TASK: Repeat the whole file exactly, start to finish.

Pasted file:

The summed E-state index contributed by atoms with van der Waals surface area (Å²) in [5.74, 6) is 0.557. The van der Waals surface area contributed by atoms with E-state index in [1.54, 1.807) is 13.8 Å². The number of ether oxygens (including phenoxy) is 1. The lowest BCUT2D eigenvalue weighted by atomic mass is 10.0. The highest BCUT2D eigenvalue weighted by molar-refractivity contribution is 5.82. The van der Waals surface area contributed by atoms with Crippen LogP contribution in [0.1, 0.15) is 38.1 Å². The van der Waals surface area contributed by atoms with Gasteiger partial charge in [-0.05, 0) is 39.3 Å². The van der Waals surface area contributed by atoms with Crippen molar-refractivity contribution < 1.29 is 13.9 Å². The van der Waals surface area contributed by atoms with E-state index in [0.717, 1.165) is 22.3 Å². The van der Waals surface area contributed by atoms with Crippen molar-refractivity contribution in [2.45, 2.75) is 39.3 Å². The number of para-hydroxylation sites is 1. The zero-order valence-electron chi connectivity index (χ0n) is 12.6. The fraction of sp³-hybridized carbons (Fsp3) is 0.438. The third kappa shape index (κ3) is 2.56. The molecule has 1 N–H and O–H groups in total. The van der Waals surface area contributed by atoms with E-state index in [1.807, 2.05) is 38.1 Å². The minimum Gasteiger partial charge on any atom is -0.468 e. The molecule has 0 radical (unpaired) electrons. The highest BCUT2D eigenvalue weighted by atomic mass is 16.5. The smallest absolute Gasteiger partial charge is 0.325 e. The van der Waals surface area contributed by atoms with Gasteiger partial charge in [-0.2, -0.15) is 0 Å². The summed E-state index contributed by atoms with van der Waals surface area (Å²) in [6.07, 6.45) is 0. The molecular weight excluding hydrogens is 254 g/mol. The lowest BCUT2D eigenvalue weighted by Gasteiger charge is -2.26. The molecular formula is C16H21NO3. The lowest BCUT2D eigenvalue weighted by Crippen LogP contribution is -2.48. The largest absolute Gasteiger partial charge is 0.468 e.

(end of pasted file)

The summed E-state index contributed by atoms with van der Waals surface area (Å²) in [5.74, 6) is 0.557. The van der Waals surface area contributed by atoms with E-state index in [1.54, 1.807) is 13.8 Å². The number of ether oxygens (including phenoxy) is 1. The lowest BCUT2D eigenvalue weighted by atomic mass is 10.0. The highest BCUT2D eigenvalue weighted by molar-refractivity contribution is 5.82. The van der Waals surface area contributed by atoms with Crippen LogP contribution in [0.1, 0.15) is 38.1 Å². The van der Waals surface area contributed by atoms with Gasteiger partial charge in [-0.05, 0) is 39.3 Å². The van der Waals surface area contributed by atoms with Crippen molar-refractivity contribution < 1.29 is 13.9 Å². The van der Waals surface area contributed by atoms with E-state index in [0.717, 1.165) is 22.3 Å². The van der Waals surface area contributed by atoms with Crippen molar-refractivity contribution in [2.45, 2.75) is 39.3 Å². The number of para-hydroxylation sites is 1. The zero-order valence-electron chi connectivity index (χ0n) is 12.6. The fraction of sp³-hybridized carbons (Fsp3) is 0.438. The third kappa shape index (κ3) is 2.56. The molecule has 1 N–H and O–H groups in total. The van der Waals surface area contributed by atoms with E-state index in [1.807, 2.05) is 38.1 Å². The minimum Gasteiger partial charge on any atom is -0.468 e. The molecule has 0 radical (unpaired) electrons. The highest BCUT2D eigenvalue weighted by atomic mass is 16.5. The smallest absolute Gasteiger partial charge is 0.325 e. The van der Waals surface area contributed by atoms with Gasteiger partial charge in [-0.2, -0.15) is 0 Å². The summed E-state index contributed by atoms with van der Waals surface area (Å²) in [6.07, 6.45) is 0. The molecular weight excluding hydrogens is 254 g/mol. The lowest BCUT2D eigenvalue weighted by Gasteiger charge is -2.26. The molecular formula is C16H21NO3. The lowest BCUT2D eigenvalue weighted by Crippen LogP contribution is -2.48. The largest absolute Gasteiger partial charge is 0.468 e.